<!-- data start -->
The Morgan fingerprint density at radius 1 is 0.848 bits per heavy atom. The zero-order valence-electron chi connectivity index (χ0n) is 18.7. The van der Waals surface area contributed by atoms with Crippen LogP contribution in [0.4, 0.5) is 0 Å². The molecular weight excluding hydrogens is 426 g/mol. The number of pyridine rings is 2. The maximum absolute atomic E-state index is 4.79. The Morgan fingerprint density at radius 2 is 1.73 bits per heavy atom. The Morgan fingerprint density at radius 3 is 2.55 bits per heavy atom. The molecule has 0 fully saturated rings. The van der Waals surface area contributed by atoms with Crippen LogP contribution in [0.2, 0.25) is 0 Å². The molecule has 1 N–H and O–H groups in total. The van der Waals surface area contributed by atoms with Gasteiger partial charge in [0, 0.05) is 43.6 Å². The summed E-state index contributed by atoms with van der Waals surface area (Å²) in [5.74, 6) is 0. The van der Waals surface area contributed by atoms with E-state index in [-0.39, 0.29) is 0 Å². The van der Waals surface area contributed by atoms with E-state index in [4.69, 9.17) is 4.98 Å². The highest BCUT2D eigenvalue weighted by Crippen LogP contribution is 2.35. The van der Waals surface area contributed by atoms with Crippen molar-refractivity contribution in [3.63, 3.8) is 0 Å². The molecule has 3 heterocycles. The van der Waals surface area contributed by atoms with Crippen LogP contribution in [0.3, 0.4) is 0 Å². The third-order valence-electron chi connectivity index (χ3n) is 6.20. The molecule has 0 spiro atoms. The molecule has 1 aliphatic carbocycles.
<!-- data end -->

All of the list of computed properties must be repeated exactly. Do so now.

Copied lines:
The Morgan fingerprint density at radius 1 is 0.848 bits per heavy atom. The zero-order valence-electron chi connectivity index (χ0n) is 18.7. The van der Waals surface area contributed by atoms with Crippen LogP contribution in [0.4, 0.5) is 0 Å². The molecular weight excluding hydrogens is 426 g/mol. The number of pyridine rings is 2. The maximum absolute atomic E-state index is 4.79. The Morgan fingerprint density at radius 2 is 1.73 bits per heavy atom. The Morgan fingerprint density at radius 3 is 2.55 bits per heavy atom. The molecule has 0 fully saturated rings. The van der Waals surface area contributed by atoms with Crippen LogP contribution in [0.2, 0.25) is 0 Å². The molecule has 1 N–H and O–H groups in total. The van der Waals surface area contributed by atoms with Gasteiger partial charge in [0, 0.05) is 43.6 Å². The summed E-state index contributed by atoms with van der Waals surface area (Å²) in [5.74, 6) is 0. The van der Waals surface area contributed by atoms with E-state index in [-0.39, 0.29) is 0 Å². The van der Waals surface area contributed by atoms with E-state index in [4.69, 9.17) is 4.98 Å². The highest BCUT2D eigenvalue weighted by Crippen LogP contribution is 2.35. The van der Waals surface area contributed by atoms with Crippen molar-refractivity contribution in [3.63, 3.8) is 0 Å². The molecule has 3 heterocycles. The van der Waals surface area contributed by atoms with Crippen LogP contribution in [0.3, 0.4) is 0 Å². The third-order valence-electron chi connectivity index (χ3n) is 6.20. The molecule has 0 spiro atoms. The molecule has 1 aliphatic carbocycles.